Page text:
War with Mexico!

America's Reporters Cover the Battlefront

Tom Reilly Edited by Manley Witten

American war reporting came of age with the Mexican War, just as our nation's newspapers were gaining new prominence through the headline-hawking "penny press." Indeed, the Mexican War was the first to be comprehensively reported in the daily press, with at least thirteen full-time correspondents covering the military campaigns conducted south of the border.

Tom Reilly highlights the synergistic relationship between battlefield reporters and the rise of modern commercial journalism, providing riveting eyewitness accounts of the war and new insights into the press's profound impact on national politics and perceptions. With editorial assistance from Manley Witten, Reilly reconstructs the efforts, methods, lifestyles, achievements, and failures of America's first war correspondents, the brutal campaigns they covered, and the journalistic system in which they functioned.

“The role of the press in the United States, at least until the widespread adoption of television, was in many ways rooted in the journalistic practices of the Mexican War. Given the importance of the press in U.S. history, Reilly and Witten give us a good point from which to understand the beginnings.

—Southwestern Historical Quarterly

“A captivating book with appeal for a wide audience.

—Mexican War Journal
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Giving ample and vivid voice to the reporters themselves—including George Wilkins Kendall of the New Orleans Picayune, James L. Freaner of the New Orleans Delta, William C. Tobey of the Philadelphia North American, John Warland of the Boston Atlas, and Jane McManus Storms of the New York Sun—Reilly reveals how they braved the dangers of combat, witnessed the horrors and heroics of war, cultivated sources, and ultimately wrote it all down for distribution back home. At the same time, as Reilly makes clear, they sometimes juggled facts as they saw fit, representing viewpoints of every political and social stripe and often glorifying events with nationalistic fervor.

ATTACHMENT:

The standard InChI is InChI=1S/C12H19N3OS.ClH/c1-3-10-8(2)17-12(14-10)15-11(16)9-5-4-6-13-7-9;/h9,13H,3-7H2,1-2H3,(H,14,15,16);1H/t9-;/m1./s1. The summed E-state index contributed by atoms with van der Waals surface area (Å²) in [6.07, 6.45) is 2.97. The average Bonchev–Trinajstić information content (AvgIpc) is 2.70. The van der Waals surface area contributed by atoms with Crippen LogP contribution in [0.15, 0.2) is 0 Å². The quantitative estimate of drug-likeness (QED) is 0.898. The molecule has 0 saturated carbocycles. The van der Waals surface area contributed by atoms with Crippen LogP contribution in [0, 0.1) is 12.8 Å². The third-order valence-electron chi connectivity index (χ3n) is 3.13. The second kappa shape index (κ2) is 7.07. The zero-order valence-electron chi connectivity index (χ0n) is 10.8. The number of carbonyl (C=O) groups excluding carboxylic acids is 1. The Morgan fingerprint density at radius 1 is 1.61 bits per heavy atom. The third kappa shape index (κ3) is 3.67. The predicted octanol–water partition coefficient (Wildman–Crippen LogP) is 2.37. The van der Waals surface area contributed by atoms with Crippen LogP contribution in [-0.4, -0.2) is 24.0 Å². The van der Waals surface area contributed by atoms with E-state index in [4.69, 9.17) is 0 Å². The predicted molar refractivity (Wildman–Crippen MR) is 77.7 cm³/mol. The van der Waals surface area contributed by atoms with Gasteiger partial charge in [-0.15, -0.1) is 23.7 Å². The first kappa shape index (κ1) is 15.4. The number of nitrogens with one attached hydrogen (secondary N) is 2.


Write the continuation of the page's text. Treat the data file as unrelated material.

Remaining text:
Reilly tracks the transmission of wartime reports by boat, horseback, and telegraph from the battlefields and army camps to readers in American cities—where big news often meant an "extra edition" to be hawked by the growing armies of newsboys. And, more generally, he provides an excellent overview of the condition of American journalism in the mid-to-late 1840s—particularly newspapers in New Orleans, which were crucial to the overall coverage of the war.

While there have been a great many books written on the Mexican War, this is the first to tell its history through the eyes of the reporters who covered it on the ground—at no little risk to their own lives—and to show how that effort signaled the emergence of newspapers as an important force in American life.

About the Author

Tom Reilly was a professor of journalism at California State University, Northridge, and was the founding editor of Journalism History. He died in 2002. His former student Manley Witten teaches in the School of Communication at Point Park University in Pittsburgh.

Additional Titles in the Modern War Studies Series